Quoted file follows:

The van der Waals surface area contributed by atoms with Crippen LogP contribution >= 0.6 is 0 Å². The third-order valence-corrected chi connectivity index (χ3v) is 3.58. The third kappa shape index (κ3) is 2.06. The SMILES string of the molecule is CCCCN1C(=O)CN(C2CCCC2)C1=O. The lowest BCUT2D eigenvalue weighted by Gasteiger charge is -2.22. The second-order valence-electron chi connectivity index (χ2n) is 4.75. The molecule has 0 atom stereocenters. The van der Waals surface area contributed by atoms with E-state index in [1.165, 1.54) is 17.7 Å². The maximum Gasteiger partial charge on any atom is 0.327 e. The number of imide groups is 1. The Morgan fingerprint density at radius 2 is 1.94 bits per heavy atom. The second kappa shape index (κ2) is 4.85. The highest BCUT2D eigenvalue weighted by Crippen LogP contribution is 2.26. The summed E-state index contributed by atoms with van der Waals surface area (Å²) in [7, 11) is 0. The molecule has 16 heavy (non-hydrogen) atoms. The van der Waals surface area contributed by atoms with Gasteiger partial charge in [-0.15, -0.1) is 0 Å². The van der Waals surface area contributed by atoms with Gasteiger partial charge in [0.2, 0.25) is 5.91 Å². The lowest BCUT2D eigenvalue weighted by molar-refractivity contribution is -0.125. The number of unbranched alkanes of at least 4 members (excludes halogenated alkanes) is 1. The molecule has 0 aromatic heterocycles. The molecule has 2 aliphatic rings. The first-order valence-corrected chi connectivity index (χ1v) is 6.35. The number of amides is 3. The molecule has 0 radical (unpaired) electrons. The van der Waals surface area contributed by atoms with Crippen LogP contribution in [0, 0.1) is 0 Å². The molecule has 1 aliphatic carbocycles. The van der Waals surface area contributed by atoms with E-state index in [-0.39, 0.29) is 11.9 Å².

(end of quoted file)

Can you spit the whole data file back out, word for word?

The van der Waals surface area contributed by atoms with Crippen LogP contribution >= 0.6 is 0 Å². The third-order valence-corrected chi connectivity index (χ3v) is 3.58. The third kappa shape index (κ3) is 2.06. The SMILES string of the molecule is CCCCN1C(=O)CN(C2CCCC2)C1=O. The lowest BCUT2D eigenvalue weighted by Gasteiger charge is -2.22. The second-order valence-electron chi connectivity index (χ2n) is 4.75. The molecule has 0 atom stereocenters. The van der Waals surface area contributed by atoms with E-state index in [1.165, 1.54) is 17.7 Å². The maximum Gasteiger partial charge on any atom is 0.327 e. The number of imide groups is 1. The Morgan fingerprint density at radius 2 is 1.94 bits per heavy atom. The second kappa shape index (κ2) is 4.85. The highest BCUT2D eigenvalue weighted by Crippen LogP contribution is 2.26. The summed E-state index contributed by atoms with van der Waals surface area (Å²) in [7, 11) is 0. The molecule has 16 heavy (non-hydrogen) atoms. The van der Waals surface area contributed by atoms with Gasteiger partial charge in [-0.15, -0.1) is 0 Å². The van der Waals surface area contributed by atoms with Gasteiger partial charge in [0.2, 0.25) is 5.91 Å². The lowest BCUT2D eigenvalue weighted by molar-refractivity contribution is -0.125. The number of unbranched alkanes of at least 4 members (excludes halogenated alkanes) is 1. The molecule has 0 aromatic heterocycles. The molecule has 2 aliphatic rings. The first-order valence-corrected chi connectivity index (χ1v) is 6.35. The number of amides is 3. The molecule has 0 radical (unpaired) electrons. The van der Waals surface area contributed by atoms with Crippen LogP contribution in [0, 0.1) is 0 Å². The molecule has 1 aliphatic carbocycles. The van der Waals surface area contributed by atoms with E-state index in [-0.39, 0.29) is 11.9 Å².